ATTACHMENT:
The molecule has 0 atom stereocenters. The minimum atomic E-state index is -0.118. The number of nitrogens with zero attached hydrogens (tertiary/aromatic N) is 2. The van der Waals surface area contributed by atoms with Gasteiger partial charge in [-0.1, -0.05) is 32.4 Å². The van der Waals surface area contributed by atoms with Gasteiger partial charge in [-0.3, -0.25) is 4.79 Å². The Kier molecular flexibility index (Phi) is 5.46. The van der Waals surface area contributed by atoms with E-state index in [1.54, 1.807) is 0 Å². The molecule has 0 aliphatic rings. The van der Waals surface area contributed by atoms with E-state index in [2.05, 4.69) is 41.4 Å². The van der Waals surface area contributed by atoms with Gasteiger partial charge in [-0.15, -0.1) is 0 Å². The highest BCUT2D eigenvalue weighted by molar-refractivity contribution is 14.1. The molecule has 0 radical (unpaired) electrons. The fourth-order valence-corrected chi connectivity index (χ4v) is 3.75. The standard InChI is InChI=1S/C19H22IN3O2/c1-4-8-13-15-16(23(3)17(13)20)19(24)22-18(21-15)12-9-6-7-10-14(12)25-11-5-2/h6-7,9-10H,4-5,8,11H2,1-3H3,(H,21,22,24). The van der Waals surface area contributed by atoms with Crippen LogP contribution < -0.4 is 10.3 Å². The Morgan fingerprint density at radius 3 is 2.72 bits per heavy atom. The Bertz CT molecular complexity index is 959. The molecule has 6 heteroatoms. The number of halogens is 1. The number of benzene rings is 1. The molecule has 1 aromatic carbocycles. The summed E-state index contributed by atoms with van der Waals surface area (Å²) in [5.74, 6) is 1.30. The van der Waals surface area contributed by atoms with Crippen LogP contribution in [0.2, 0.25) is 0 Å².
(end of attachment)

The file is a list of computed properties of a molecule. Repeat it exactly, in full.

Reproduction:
The molecule has 0 atom stereocenters. The minimum atomic E-state index is -0.118. The number of nitrogens with zero attached hydrogens (tertiary/aromatic N) is 2. The van der Waals surface area contributed by atoms with Gasteiger partial charge in [-0.1, -0.05) is 32.4 Å². The van der Waals surface area contributed by atoms with Gasteiger partial charge in [-0.3, -0.25) is 4.79 Å². The Kier molecular flexibility index (Phi) is 5.46. The van der Waals surface area contributed by atoms with E-state index in [1.54, 1.807) is 0 Å². The molecule has 0 aliphatic rings. The van der Waals surface area contributed by atoms with E-state index in [2.05, 4.69) is 41.4 Å². The van der Waals surface area contributed by atoms with Gasteiger partial charge in [-0.15, -0.1) is 0 Å². The highest BCUT2D eigenvalue weighted by molar-refractivity contribution is 14.1. The molecule has 0 radical (unpaired) electrons. The fourth-order valence-corrected chi connectivity index (χ4v) is 3.75. The standard InChI is InChI=1S/C19H22IN3O2/c1-4-8-13-15-16(23(3)17(13)20)19(24)22-18(21-15)12-9-6-7-10-14(12)25-11-5-2/h6-7,9-10H,4-5,8,11H2,1-3H3,(H,21,22,24). The van der Waals surface area contributed by atoms with Crippen LogP contribution < -0.4 is 10.3 Å². The Morgan fingerprint density at radius 3 is 2.72 bits per heavy atom. The Bertz CT molecular complexity index is 959. The molecule has 6 heteroatoms. The number of halogens is 1. The number of benzene rings is 1. The molecule has 1 aromatic carbocycles. The summed E-state index contributed by atoms with van der Waals surface area (Å²) in [5.74, 6) is 1.30. The van der Waals surface area contributed by atoms with Crippen LogP contribution in [0.2, 0.25) is 0 Å².